WASHINGTON, D.C. – The American Trucking Associations (ATA) is applauding a federal bill that would recognize commercial drivers as young as 18, up from the limit of 21 years that applies today.
Most states allow people to hold a commercial driver’s licence at 18, but they are not allowed to move goods between states until they are 21. In an area like the metro area of D.C., for example, a driver under the age of 21 couldn’t drive from Arlington, Va., to Bethesda, Md. But they could complete a three hour drive between Arlington and Norfolk, Va.
The Drive Safe Act – officially known as the Developing Responsible Individuals for a Vibrant Economy Act — was introduced by republicans Duncan Hunter of California and Trey Hollingsworth of Indiana, and also enjoys support from the International Foodservice Distributors Association.
A young state-licensed CDL holder would still need to complete at least 400 hours of on-duty time and 240 hours of driving time with an experienced driver before being cleared for interstate commerce. All the trucks used in the training will also need to include active braking collision mitigation systems, video even capture, and speed limiters set below 105 km/h.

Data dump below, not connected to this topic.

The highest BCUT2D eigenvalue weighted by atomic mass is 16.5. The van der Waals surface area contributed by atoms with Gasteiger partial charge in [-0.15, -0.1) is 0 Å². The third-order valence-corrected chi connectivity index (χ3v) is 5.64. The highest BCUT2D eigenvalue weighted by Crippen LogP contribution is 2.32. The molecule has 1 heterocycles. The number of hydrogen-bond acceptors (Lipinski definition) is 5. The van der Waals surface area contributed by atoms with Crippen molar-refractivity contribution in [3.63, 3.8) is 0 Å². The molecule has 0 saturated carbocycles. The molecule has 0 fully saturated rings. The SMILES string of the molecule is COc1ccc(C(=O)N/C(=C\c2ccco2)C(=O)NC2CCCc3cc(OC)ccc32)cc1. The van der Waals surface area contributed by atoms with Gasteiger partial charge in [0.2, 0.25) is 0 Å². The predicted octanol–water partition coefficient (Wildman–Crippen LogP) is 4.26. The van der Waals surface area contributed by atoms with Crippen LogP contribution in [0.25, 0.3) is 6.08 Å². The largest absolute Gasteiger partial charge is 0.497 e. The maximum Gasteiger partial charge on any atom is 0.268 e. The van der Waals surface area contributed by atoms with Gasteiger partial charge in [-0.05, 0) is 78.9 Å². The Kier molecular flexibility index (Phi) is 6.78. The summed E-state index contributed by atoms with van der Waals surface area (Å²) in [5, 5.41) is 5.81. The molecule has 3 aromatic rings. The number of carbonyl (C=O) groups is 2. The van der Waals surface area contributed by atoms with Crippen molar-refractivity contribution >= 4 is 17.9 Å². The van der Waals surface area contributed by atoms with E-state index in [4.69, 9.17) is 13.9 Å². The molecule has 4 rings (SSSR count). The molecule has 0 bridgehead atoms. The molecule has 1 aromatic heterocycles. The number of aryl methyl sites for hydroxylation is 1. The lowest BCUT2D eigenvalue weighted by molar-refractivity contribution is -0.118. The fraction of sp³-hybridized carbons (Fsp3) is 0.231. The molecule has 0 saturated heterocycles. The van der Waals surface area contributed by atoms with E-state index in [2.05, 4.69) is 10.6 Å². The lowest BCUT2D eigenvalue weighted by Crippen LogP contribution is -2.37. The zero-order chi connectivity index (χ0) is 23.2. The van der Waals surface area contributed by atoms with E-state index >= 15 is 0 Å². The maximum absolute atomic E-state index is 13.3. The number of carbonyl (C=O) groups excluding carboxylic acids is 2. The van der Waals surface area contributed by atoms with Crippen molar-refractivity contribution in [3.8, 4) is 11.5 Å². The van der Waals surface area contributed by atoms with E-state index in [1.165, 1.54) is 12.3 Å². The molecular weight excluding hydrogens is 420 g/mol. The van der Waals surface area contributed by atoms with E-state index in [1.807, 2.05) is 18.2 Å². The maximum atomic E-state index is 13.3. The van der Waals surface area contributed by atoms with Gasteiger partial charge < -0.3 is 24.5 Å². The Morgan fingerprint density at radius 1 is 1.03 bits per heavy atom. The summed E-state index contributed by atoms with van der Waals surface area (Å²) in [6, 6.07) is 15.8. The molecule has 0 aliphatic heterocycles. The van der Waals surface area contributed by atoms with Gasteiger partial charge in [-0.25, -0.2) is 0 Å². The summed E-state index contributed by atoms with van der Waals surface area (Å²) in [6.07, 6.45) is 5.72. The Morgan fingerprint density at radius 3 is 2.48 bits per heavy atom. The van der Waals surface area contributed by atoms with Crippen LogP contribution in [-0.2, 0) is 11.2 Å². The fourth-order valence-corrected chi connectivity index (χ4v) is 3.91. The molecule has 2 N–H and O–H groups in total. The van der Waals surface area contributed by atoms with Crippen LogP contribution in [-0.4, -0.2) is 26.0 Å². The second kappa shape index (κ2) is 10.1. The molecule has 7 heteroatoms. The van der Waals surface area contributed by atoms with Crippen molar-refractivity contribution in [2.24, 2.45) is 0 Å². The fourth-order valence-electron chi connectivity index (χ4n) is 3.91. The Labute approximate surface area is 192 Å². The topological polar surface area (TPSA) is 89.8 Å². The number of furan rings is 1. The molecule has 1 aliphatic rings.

“This is a common-sense proposal that will open enormous opportunities for the 18-21 year-old population, giving them access to a high-paying profession free of the debt burden that comes with a four-year degree,” said ATA President and CEO Chris Spear. “Moreover, this bill would strengthen training programs beyond current requirements to ensure safety and that drivers are best prepared.”
The International Foodservice Distributors Association says its sector is particularly hard hit by the country’s driver shortage.
“This legislation paves the way for new drivers to sustain a safe and efficient supply chain for the more than one million restaurants and foodservice outlets in the U.S.,” said Mark Allen, president and CEO of IFDA. “This bill creates opportunity while reinforcing a culture of safety to provide our nation’s youth with the critical skills they need to operate a truck in the 21st century.”
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